I’m opening up this discussion late, but since I’m the only one in the room these days, it was so much easier to procrastinate. It gave me enough time to finish this relatively short collection of stories.
When I made my selections for this book club, I picked books that would not be part of my normal fare. Thus far, each book has challenged me, but for different reasons. The challenge with Kevin Barry’s stories was to stop my eye rolls. I liked his writing – his ability to paint these claustrophobic small town scenes. But I got to the point of sardonically thinking at the end of a story: Well, at least no one died.
I enjoyed the writing, but not most of the stories or characters. It seems like a strange dichotomy – to recognize the stellar writing, but also that you didn’t enjoy reading it. The trend in pop culture is bent towards the anti-hero, those characters that are complex only in that they do awful things and we’re supposed to feel sympathetic or in their corner. In Barry’s stories, there aren’t even anti-heroes. There’s just miserable people. That’s my judgment. Barry himself seems more kindly disposed towards his characters.
What is more interesting is the function of place and setting, which serve as characters in their own right. The scenery painted is always a reflection of the story and people – it feels as if there is no separation from the landscape and the people who inhabit it.
My suspicion is that feeling escapes from people and seeps into the stones of a place.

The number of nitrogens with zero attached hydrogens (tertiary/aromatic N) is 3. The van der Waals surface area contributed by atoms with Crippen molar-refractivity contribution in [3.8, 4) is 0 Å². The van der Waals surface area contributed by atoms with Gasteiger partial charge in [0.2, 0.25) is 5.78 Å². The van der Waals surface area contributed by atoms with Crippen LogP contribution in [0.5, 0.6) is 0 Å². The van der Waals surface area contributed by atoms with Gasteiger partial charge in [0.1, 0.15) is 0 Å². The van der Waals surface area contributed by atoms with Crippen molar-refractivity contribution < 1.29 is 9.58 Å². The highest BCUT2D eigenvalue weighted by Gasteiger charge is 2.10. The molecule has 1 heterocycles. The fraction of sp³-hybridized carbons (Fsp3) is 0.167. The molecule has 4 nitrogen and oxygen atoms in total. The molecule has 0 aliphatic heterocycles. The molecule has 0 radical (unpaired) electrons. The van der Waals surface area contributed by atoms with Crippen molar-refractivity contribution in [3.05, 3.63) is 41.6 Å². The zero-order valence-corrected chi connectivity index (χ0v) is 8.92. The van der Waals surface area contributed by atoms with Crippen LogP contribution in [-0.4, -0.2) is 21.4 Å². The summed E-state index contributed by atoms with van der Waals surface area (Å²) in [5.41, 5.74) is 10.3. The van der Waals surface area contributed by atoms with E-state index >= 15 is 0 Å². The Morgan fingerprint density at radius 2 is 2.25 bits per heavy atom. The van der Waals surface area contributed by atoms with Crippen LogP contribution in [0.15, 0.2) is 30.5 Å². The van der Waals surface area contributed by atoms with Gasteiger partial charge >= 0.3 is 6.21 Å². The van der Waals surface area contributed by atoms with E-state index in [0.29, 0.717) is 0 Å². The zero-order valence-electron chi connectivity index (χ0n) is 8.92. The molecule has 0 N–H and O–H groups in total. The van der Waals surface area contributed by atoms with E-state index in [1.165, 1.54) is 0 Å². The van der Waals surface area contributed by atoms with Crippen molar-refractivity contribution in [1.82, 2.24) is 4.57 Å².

“Jumping off a Cliff: An Interview with Kevin Barry”, Paris Review, 11/12/13
The dialogue is probably the best part of this short story collection. He does it well and it reflects his philosophy regarding the importance of sound in writing. He has a wry sense of humor and there were sentences and conversation that made me laugh.
Writing for the ear is kind of like being an actor: I approach my characters as though I’m approaching roles to play out. Acting out the work, doing all the voices, and reciting it aloud is a very important part of the process for me. I write a lot of dialogue in my stories and novels. Duologues and monologues tend to be the engines of my projects, and I will rewrite the fuckers endlessly. I will do 100 drafts of a dialogue. I’ll constantly take the red pen to it as I act it out, trying to get closer and closer.
Kevin Barry, “How Fiction Can Survive in a Distracted World” by Joe Fassler, The Atlantic, 12/8/15
The writing means I’ll likely seek out a longer work by him, like City of Bohane. And I will keep this collection of short stories to reference it for dialogue.